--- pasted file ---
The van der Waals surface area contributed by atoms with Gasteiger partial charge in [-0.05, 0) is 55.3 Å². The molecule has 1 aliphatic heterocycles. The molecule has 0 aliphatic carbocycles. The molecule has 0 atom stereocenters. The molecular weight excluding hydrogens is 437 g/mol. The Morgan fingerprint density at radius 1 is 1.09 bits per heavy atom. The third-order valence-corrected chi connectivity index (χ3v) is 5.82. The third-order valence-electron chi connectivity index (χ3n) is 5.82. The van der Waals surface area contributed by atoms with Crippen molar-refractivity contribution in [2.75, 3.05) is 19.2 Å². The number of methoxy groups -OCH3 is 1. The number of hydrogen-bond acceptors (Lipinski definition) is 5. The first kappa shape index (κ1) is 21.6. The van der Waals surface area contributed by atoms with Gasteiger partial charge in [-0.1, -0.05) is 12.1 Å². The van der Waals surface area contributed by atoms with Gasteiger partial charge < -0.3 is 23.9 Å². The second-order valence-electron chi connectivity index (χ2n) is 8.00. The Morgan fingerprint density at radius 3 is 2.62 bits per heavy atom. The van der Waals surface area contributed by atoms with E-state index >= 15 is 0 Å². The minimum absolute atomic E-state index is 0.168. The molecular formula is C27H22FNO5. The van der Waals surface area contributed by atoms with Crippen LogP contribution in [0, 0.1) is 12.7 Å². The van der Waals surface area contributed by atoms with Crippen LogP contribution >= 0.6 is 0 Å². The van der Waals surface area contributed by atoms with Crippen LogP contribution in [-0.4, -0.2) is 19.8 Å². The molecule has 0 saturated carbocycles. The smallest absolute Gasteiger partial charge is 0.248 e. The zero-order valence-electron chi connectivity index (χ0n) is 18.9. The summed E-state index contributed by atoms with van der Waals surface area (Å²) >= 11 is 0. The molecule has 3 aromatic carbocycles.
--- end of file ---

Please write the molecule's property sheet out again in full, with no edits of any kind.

The van der Waals surface area contributed by atoms with Gasteiger partial charge in [-0.05, 0) is 55.3 Å². The molecule has 1 aliphatic heterocycles. The molecule has 0 aliphatic carbocycles. The molecule has 0 atom stereocenters. The molecular weight excluding hydrogens is 437 g/mol. The Morgan fingerprint density at radius 1 is 1.09 bits per heavy atom. The third-order valence-corrected chi connectivity index (χ3v) is 5.82. The third-order valence-electron chi connectivity index (χ3n) is 5.82. The van der Waals surface area contributed by atoms with Crippen molar-refractivity contribution in [2.75, 3.05) is 19.2 Å². The number of methoxy groups -OCH3 is 1. The number of hydrogen-bond acceptors (Lipinski definition) is 5. The first kappa shape index (κ1) is 21.6. The van der Waals surface area contributed by atoms with Gasteiger partial charge in [-0.1, -0.05) is 12.1 Å². The van der Waals surface area contributed by atoms with Gasteiger partial charge < -0.3 is 23.9 Å². The second-order valence-electron chi connectivity index (χ2n) is 8.00. The Morgan fingerprint density at radius 3 is 2.62 bits per heavy atom. The van der Waals surface area contributed by atoms with E-state index >= 15 is 0 Å². The minimum absolute atomic E-state index is 0.168. The molecular formula is C27H22FNO5. The van der Waals surface area contributed by atoms with Crippen LogP contribution in [0, 0.1) is 12.7 Å². The van der Waals surface area contributed by atoms with Crippen LogP contribution >= 0.6 is 0 Å². The van der Waals surface area contributed by atoms with Crippen LogP contribution in [-0.4, -0.2) is 19.8 Å². The molecule has 0 saturated carbocycles. The smallest absolute Gasteiger partial charge is 0.248 e. The zero-order valence-electron chi connectivity index (χ0n) is 18.9. The summed E-state index contributed by atoms with van der Waals surface area (Å²) >= 11 is 0. The molecule has 3 aromatic carbocycles.